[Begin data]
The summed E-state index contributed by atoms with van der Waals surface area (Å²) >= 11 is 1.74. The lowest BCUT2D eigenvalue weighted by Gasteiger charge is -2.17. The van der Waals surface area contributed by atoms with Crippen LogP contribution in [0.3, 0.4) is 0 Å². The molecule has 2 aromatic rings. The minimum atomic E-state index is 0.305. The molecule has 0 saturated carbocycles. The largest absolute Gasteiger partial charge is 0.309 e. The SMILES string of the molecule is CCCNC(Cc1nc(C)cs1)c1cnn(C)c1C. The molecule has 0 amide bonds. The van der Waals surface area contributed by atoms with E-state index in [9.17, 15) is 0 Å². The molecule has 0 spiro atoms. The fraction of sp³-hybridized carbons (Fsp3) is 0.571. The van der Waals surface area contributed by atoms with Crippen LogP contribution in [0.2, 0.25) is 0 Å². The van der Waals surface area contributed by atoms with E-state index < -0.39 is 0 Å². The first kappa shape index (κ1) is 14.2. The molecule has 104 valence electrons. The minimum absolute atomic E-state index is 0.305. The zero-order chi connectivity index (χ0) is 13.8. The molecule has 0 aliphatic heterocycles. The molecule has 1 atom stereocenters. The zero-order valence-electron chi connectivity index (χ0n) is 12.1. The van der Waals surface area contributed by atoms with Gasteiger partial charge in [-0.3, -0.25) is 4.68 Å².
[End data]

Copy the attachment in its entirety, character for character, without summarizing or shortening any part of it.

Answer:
The summed E-state index contributed by atoms with van der Waals surface area (Å²) >= 11 is 1.74. The lowest BCUT2D eigenvalue weighted by Gasteiger charge is -2.17. The van der Waals surface area contributed by atoms with Crippen LogP contribution in [0.3, 0.4) is 0 Å². The molecule has 2 aromatic rings. The minimum atomic E-state index is 0.305. The molecule has 0 saturated carbocycles. The largest absolute Gasteiger partial charge is 0.309 e. The SMILES string of the molecule is CCCNC(Cc1nc(C)cs1)c1cnn(C)c1C. The molecule has 0 amide bonds. The van der Waals surface area contributed by atoms with E-state index in [9.17, 15) is 0 Å². The molecule has 0 spiro atoms. The fraction of sp³-hybridized carbons (Fsp3) is 0.571. The van der Waals surface area contributed by atoms with Crippen LogP contribution in [0.2, 0.25) is 0 Å². The van der Waals surface area contributed by atoms with E-state index < -0.39 is 0 Å². The first kappa shape index (κ1) is 14.2. The molecule has 104 valence electrons. The minimum absolute atomic E-state index is 0.305. The zero-order chi connectivity index (χ0) is 13.8. The molecule has 0 aliphatic heterocycles. The molecule has 1 atom stereocenters. The zero-order valence-electron chi connectivity index (χ0n) is 12.1. The van der Waals surface area contributed by atoms with Gasteiger partial charge in [-0.3, -0.25) is 4.68 Å².